Thursday, May 06, 2004

Marc Chan Chim Yuk, Jesus' Sayings in the Triple Tradition

In Bible Software Review Weblog, Rubén Gómez draws attention to the following online Festschrift, quite an unusual phenomenon:

"What Does the Text Actually Say?"
A Festschrift in Honour of Dr Richard K. Moore

with articles by Evelyn Ashley, Michael Bullard, Marc Chan, Tim Finney and Alan Gordon and notes of appreciation from Barbara Aland, Ann Harding, David Neville, Ken Panten, Michael Welte and Geoff Westlake.
Published at, 2002.

Given my interest in the Synoptic Problem, I was drawn in particular to the following article:

Marc Chan Chim Yuk, "Jesus' Sayings in the Triple Tradition of the Synoptic Gospels"

Essentially, what the author does is to look into the actual degree of verbatim agreement between the Synoptics in triple tradition material, showing that the average is about 26.4%, a figure lower than the 50% figure mentioned by Sanders and Davies in Studying the Synoptic Gospels (see article for reference). But the study also concludes that:
It has revealed quite positively the fact that the correlation of Jesus' sayings in the Triple Tradition of the Synoptic Gospels is twice as high as the correlation for the surrounding narratives.
And it sees this as evidence that:
This indicates that the words of Jesus were treated with very high respect and thus transmitted and reproduced with care.
The last sentence rather took my breath away since it seems to go far further than the evidence allows:
There are still problems that have not been solved but the overall trend in this article points towards the fact that indeed the sayings of Jesus in the Synoptic Gospels do represent what Jesus actually spoke during his ministry on earth.
It's a shame that a generally useful essay overreaches itself in the end, not least in that the topic it begins with is the avoidance of claims that are not supported by appropriate evidence. One or two other comments on the essay:

(1) It's a shame that the essay perpetuates the lore that there are essentially two alternative solutions to the Synoptic Problem, the Two-Source Theory and Griesbach, with no mention of Farrer (Marcan Priority without Q). This is particularly disappointing in an essay that begins and ends with E. P. Sanders and Margaret Davies's Studying the Synoptic Gospels which not only discusses the Farrer theory at length but also comes down broadly in support of it (see some quotations from it).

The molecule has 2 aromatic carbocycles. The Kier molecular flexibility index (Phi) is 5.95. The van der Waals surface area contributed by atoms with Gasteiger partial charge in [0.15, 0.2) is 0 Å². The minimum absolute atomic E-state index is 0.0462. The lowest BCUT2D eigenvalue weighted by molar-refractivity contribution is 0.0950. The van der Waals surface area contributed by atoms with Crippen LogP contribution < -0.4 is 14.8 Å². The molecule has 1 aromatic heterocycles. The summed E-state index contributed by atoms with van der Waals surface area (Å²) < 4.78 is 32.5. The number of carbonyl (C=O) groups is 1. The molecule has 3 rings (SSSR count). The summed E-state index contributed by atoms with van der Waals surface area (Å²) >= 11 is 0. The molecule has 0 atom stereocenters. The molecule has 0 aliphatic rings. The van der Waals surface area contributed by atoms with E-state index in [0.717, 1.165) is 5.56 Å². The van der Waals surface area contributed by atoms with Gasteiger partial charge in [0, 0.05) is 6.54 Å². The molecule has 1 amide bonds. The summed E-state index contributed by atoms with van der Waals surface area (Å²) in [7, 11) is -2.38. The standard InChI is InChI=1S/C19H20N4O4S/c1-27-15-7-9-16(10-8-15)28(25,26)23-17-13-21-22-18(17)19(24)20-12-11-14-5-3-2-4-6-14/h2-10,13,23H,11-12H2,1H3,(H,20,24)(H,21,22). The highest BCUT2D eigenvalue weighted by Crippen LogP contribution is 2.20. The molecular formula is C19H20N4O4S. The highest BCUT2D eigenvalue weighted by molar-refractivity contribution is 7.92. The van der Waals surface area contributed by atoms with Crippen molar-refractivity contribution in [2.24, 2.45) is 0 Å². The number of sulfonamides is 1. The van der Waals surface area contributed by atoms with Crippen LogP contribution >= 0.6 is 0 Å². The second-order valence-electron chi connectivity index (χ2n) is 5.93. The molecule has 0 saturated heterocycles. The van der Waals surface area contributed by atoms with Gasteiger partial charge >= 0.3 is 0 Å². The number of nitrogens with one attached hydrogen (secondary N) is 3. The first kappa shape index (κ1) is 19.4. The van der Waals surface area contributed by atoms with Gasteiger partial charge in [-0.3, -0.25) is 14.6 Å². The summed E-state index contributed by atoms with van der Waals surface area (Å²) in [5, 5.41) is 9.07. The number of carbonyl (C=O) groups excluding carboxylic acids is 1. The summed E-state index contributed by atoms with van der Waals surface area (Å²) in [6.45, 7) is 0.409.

(2) The author recommends a colour coding scheme apparently devised by a certain Karawara Gospels Project. The article explains that this system was designed by Richard Moore, in whose honour this Festschrift was produced, in 1987-8. David Neville, author of two books on the Synoptic Problem, mentions this same project in his Thanks to Richard Moore, in the same volume. I am happy to see that the scheme is effectively identical to the one I came up with and recommended in my The Synoptic Problem: A Way Through the Maze! It takes advantage of the fact that there are three Synoptics and three primary colours, and works with that. This has always seemed so intuitive to me that I am surprised that more have not tried the same thing, so I am reassured to find someone independently coming to the same conclusion. However, when it comes to computerizing the scheme, they adjust Luke's yellow to grey "since yellow is barely visible when printed", and they make similar adjustments in the various combinations. I understand the problem here because when I went from the manual colouring of my Synopsis to trying to represent it on-line, the first problem was indeed the faintness of the yellow. But the solution I have used in my on-line synopsis examples has been to avoid the problem by simply providing a grey background rather than a white one. Then the yellow shows up better than anything.

Unfortunately, there are no examples of the colouring provided in the article, no doubt because it was originally projected as a print volume (see note 4) rather than an on-line one.

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